by Lea Marshall
February 17, 2007 -- John F. Kennedy Center for the Performing Arts, Washington, DC
Matthew Bourne’s staged dance adaptation of "Edward Scissorhands", the 1990 Tim Burton film, tells us nothing about the plight of the artist in society that the movie didn’t already cover- until the curtain call.
In Bourne’s production, as in Burton’s, we learn the story of Edward, a boy created out of loneliness and longing by a man both brilliant and compassionate, aside from one apparent lapse during which he decides giving a boy scissors for hands is a fine idea. The loss of his creator/father draws the lonely Edward down from his home on the hill into an oppressively bright suburban neighborhood and, for a time, into the lives (possibly hearts) of its inhabitants.
Bourne’s Edward (danced by Sam Archer), with his awkward walk and pensive finger (scissor)-waggle, cramps our hearts just as Johnny Depp did in the film. But despite tight choreography sprinkled with brief comic moments (such as Edward and his young friend Kevin Boggs playing rock/paper/scissors with inevitable results) the dancing felt merely illustrative rather than infusing the story with new energy—with the exception of a few scenes.
As Edward’s art (with topiaries, with haircuts) gained him cautious acceptance in the neighborhood, the novelty of his awkward charm became too much for Joyce Monroe, the lascivious housewife (danced by Mikah Smillie). In an amusing duet, Joyce worked hard to seduce the young misfit, stalking him through her living room, tumbling him into a beanbag chair and throwing herself (carefully) into his arms, much to his confusion, the long blades of his hands waving about.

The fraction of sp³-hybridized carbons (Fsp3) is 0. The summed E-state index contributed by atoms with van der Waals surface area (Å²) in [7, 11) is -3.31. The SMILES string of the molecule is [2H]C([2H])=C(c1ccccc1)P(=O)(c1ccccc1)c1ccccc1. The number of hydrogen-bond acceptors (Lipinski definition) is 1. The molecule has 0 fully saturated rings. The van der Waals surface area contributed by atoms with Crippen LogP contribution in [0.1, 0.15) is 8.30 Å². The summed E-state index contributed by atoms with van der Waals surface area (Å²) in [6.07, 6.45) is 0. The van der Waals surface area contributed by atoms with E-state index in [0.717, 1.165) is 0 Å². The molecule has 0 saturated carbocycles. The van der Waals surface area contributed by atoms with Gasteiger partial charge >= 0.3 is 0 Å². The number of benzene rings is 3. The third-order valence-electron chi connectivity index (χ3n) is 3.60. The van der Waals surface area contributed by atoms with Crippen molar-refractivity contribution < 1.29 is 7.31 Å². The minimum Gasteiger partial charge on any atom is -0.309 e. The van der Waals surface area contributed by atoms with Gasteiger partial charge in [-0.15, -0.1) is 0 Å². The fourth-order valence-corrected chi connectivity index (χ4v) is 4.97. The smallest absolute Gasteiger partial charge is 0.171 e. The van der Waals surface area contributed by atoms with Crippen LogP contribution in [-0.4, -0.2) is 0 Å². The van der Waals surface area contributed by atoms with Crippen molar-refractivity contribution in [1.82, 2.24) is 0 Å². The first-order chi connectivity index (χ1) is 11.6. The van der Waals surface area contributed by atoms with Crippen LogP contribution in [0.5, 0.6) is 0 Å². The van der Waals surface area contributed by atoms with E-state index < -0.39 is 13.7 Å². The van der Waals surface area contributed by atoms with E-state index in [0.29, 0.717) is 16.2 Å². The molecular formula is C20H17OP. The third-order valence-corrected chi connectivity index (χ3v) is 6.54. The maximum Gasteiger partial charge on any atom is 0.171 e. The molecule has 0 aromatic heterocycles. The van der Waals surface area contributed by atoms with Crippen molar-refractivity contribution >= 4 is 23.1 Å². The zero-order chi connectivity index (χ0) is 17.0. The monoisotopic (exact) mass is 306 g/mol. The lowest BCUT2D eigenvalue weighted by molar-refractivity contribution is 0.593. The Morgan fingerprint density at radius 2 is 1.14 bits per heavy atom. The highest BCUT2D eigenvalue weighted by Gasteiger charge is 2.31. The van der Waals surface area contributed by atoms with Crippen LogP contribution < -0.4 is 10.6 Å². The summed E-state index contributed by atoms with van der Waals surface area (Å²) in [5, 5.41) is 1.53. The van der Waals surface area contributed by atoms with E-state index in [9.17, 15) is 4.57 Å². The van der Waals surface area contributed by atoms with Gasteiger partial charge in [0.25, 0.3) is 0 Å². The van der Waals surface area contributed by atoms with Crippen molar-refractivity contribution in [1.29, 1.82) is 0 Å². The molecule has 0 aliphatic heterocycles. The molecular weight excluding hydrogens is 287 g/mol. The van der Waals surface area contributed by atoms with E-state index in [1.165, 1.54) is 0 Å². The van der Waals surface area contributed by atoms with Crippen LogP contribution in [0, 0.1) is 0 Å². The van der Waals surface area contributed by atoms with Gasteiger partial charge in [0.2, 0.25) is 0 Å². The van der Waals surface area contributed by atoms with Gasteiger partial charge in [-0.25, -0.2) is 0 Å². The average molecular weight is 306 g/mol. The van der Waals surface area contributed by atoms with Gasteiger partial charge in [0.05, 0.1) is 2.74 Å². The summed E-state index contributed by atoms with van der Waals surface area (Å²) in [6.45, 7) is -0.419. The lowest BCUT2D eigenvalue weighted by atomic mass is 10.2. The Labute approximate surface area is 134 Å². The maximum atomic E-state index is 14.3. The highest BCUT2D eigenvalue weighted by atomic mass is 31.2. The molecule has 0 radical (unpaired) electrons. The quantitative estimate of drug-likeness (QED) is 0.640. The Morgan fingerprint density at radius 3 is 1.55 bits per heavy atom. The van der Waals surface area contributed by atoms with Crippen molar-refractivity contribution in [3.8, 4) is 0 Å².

Later, a big dance scene at a Christmas party fleetingly conveyed the darkness—bred by faddishness, consumerism and a mob mentality—behind such an aggressively normal suburban life. Edward wandered bewilderedly through the steps and floor patterns of a sprightly unison dance performed by the entire company with a cheerful, callous disregard for his discomfiture. Tenderness, longing and an elusive joy did shimmer into view during Edward’s pas de deux with his heroine, his Dulcinea, the cheerleader Kim Boggs (danced by Hannah Vassallo) as the couple moved together with abandon using their limbs, their entire bodies, her hands but not his, through a substantial series of lifts and intertwined partnering.
Though Bourne’s production ended just as Burton’s did, with Edward’s unhappy exile back to his solitary home, the curtain call gave an unexpected twist. Shuffling slowly onstage in character, blinking in the light, Edward appeared stunned as applause broke over him and then amazed and delighted at, finally, being accepted and celebrated for himself. Thus Bourne cleverly turned his audience into co-conspirators in a feel-good, happy ending that would not have been possible outside the setting of a live performance.
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